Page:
But it would be short-sighted, he cautioned, to assume Hendry should be seen only as a comedy figure. Indeed, he actually has quite the legitimate wrestling background, including having won a number of British Amateur Wrestling Championships. He looks to Kurt Angle as an inspiration of someone who was able to find the right mix of true in-ring skill with comedy and personality.
“I was really inspired by Kurt Angle and Brock Lesnar, guys who really legitimized themselves. I won two national titles, and represented my country at the Commonwealth teams,” he noted, “so I don’t think my physical skills are in question. I think doing that allows me to have even more fun in the same way that Kurt could have all the fun in the world. Because they knew (his comedy) was underpinned by legitimacy.”
“What can be difficult is when you are a specialist like I am in the entertainment aspects. Because you have to give even more thought to the (mix) of the in-ring, the promos, the entrances, the physique. So that there’s no disparity, where you excel in only one area and the others fall behind.”
“You may have noticed that my physique is significantly improved from where it was a few years ago,” he continued. “I believe that my matches are getting much better than they were a couple of years ago, and my promos. I believe I’m constantly improving, because I’m very hungry to succeed in Impact Wrestling. I really, genuinely believe in my heart that one day I will be the talent that can take this company to a whole new level, and I’m just trying to become that talent every day.”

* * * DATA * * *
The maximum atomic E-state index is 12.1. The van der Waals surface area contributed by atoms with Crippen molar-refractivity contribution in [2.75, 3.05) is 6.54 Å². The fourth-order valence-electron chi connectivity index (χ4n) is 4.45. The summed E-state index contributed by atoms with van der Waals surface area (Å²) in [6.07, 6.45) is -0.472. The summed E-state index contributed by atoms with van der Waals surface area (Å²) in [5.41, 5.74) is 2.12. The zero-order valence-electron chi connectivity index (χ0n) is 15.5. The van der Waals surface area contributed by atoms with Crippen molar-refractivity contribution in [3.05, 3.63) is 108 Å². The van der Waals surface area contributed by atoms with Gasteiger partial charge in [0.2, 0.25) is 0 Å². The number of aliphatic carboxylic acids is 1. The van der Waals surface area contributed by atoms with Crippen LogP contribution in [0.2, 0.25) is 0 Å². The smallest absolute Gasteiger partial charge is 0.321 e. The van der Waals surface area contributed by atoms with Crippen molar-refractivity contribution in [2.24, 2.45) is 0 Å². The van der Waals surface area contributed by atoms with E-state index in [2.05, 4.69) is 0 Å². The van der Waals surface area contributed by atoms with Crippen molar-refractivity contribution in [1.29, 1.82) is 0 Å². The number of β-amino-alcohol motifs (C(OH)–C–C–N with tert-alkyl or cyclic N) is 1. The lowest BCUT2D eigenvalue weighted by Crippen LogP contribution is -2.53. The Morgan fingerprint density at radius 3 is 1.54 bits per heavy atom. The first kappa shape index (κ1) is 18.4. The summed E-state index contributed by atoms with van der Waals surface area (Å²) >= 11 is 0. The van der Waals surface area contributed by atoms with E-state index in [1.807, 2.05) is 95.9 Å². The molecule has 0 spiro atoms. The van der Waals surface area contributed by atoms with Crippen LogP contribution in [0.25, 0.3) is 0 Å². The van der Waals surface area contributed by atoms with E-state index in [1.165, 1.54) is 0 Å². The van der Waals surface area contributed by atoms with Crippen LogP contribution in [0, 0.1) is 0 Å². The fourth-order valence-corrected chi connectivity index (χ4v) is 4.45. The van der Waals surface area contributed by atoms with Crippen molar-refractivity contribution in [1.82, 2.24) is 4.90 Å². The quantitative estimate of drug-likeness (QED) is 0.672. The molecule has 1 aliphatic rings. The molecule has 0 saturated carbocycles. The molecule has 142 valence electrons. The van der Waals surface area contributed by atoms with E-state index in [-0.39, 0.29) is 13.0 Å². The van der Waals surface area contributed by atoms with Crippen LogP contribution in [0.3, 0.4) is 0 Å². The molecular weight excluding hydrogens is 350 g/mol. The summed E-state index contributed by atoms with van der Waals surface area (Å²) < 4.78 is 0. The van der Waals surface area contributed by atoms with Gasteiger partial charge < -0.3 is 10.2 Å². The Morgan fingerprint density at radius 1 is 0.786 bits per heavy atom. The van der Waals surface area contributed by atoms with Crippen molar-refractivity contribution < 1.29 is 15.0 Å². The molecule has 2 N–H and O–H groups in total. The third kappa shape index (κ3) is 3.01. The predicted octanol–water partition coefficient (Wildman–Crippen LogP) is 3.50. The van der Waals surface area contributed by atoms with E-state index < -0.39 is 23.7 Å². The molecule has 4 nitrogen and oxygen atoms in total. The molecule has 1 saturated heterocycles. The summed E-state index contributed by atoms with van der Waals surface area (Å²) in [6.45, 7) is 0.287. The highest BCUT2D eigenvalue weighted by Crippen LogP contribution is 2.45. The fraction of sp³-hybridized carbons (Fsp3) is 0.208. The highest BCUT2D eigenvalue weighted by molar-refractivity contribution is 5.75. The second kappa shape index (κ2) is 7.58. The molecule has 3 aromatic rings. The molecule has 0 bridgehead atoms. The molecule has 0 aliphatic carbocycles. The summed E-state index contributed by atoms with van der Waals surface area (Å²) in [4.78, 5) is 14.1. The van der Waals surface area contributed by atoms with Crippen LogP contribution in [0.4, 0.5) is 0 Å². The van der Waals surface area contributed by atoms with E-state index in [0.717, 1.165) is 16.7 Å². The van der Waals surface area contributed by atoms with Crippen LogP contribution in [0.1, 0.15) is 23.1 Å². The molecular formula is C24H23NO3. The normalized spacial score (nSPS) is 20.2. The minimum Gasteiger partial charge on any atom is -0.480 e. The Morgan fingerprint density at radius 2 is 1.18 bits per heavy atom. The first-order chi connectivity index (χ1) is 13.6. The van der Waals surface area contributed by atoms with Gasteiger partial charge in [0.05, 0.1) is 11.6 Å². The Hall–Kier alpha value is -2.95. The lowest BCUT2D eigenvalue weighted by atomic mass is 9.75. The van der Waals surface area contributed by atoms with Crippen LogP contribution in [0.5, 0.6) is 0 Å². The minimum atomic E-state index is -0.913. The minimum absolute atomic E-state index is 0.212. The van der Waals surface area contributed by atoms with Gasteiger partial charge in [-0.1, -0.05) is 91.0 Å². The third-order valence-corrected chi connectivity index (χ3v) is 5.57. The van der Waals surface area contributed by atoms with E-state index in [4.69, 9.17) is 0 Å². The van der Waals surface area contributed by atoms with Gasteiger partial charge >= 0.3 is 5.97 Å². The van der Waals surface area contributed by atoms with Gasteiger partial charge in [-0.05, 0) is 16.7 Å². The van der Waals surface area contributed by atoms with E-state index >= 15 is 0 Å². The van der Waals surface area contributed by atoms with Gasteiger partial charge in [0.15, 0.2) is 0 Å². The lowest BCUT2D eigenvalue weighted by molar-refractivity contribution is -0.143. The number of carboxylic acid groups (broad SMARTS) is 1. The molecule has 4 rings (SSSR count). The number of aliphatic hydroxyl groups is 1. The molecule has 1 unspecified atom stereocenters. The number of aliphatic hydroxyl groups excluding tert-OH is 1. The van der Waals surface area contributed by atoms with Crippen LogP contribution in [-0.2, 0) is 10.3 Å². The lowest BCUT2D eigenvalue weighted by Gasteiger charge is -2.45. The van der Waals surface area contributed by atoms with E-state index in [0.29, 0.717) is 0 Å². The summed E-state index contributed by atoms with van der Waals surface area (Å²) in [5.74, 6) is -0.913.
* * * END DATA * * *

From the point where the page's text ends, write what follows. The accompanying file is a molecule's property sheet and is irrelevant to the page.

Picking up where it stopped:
“If you’re not here to be at the top of the company than what are you doing here? I’m not saying I’m there yet – because look at our roster, it’s incredible. So I have to challenge myself all day, every day, and make sure that every single time that the audience sees me, they see me consistently get better. So that one day, they’ll ‘believe’ that will indeed be the case.”
TOP PHOTO: Joe Hendry at Impact Wrestling Sacrifice on Friday, March 24, 2023, at St. Clair College in Windsor, Ontario. Photo by Brad McFarlin